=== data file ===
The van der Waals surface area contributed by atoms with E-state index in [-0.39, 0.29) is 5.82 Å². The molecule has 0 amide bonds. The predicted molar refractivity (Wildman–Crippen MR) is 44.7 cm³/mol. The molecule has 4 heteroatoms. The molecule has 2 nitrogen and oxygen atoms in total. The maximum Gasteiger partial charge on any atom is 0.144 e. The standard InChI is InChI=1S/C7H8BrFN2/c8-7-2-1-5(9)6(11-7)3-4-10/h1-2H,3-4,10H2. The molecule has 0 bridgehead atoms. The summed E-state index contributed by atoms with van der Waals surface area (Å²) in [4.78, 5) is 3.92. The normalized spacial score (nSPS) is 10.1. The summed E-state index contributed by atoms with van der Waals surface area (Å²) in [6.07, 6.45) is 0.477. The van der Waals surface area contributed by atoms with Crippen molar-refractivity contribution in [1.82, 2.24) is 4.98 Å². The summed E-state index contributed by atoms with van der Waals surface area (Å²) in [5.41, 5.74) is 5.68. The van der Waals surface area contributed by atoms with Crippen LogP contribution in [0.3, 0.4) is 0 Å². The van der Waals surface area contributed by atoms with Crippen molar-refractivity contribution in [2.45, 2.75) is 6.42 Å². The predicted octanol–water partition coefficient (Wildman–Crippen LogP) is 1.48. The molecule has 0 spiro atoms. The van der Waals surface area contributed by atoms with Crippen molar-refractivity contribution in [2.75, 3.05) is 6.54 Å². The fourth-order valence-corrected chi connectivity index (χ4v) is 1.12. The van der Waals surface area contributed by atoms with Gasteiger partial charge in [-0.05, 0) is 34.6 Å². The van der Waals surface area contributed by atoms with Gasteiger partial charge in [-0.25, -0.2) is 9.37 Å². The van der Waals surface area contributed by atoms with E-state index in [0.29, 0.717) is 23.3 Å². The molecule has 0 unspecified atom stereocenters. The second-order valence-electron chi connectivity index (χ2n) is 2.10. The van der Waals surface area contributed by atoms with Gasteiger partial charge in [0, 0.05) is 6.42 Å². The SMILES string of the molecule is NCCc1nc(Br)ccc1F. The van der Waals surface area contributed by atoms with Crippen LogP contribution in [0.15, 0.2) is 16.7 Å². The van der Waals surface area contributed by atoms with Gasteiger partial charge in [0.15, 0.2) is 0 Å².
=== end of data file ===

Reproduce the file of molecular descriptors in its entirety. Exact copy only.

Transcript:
The van der Waals surface area contributed by atoms with E-state index in [-0.39, 0.29) is 5.82 Å². The molecule has 0 amide bonds. The predicted molar refractivity (Wildman–Crippen MR) is 44.7 cm³/mol. The molecule has 4 heteroatoms. The molecule has 2 nitrogen and oxygen atoms in total. The maximum Gasteiger partial charge on any atom is 0.144 e. The standard InChI is InChI=1S/C7H8BrFN2/c8-7-2-1-5(9)6(11-7)3-4-10/h1-2H,3-4,10H2. The molecule has 0 bridgehead atoms. The summed E-state index contributed by atoms with van der Waals surface area (Å²) in [4.78, 5) is 3.92. The normalized spacial score (nSPS) is 10.1. The summed E-state index contributed by atoms with van der Waals surface area (Å²) in [6.07, 6.45) is 0.477. The van der Waals surface area contributed by atoms with Crippen molar-refractivity contribution in [1.82, 2.24) is 4.98 Å². The summed E-state index contributed by atoms with van der Waals surface area (Å²) in [5.41, 5.74) is 5.68. The van der Waals surface area contributed by atoms with Crippen LogP contribution in [0.3, 0.4) is 0 Å². The van der Waals surface area contributed by atoms with Crippen molar-refractivity contribution in [2.45, 2.75) is 6.42 Å². The predicted octanol–water partition coefficient (Wildman–Crippen LogP) is 1.48. The molecule has 0 spiro atoms. The van der Waals surface area contributed by atoms with Crippen molar-refractivity contribution in [2.75, 3.05) is 6.54 Å². The fourth-order valence-corrected chi connectivity index (χ4v) is 1.12. The van der Waals surface area contributed by atoms with Gasteiger partial charge in [-0.05, 0) is 34.6 Å². The van der Waals surface area contributed by atoms with Gasteiger partial charge in [-0.25, -0.2) is 9.37 Å². The van der Waals surface area contributed by atoms with E-state index in [0.29, 0.717) is 23.3 Å². The molecule has 0 unspecified atom stereocenters. The second-order valence-electron chi connectivity index (χ2n) is 2.10. The van der Waals surface area contributed by atoms with Gasteiger partial charge in [0, 0.05) is 6.42 Å². The SMILES string of the molecule is NCCc1nc(Br)ccc1F. The van der Waals surface area contributed by atoms with Crippen LogP contribution in [0.15, 0.2) is 16.7 Å². The van der Waals surface area contributed by atoms with Gasteiger partial charge in [0.15, 0.2) is 0 Å².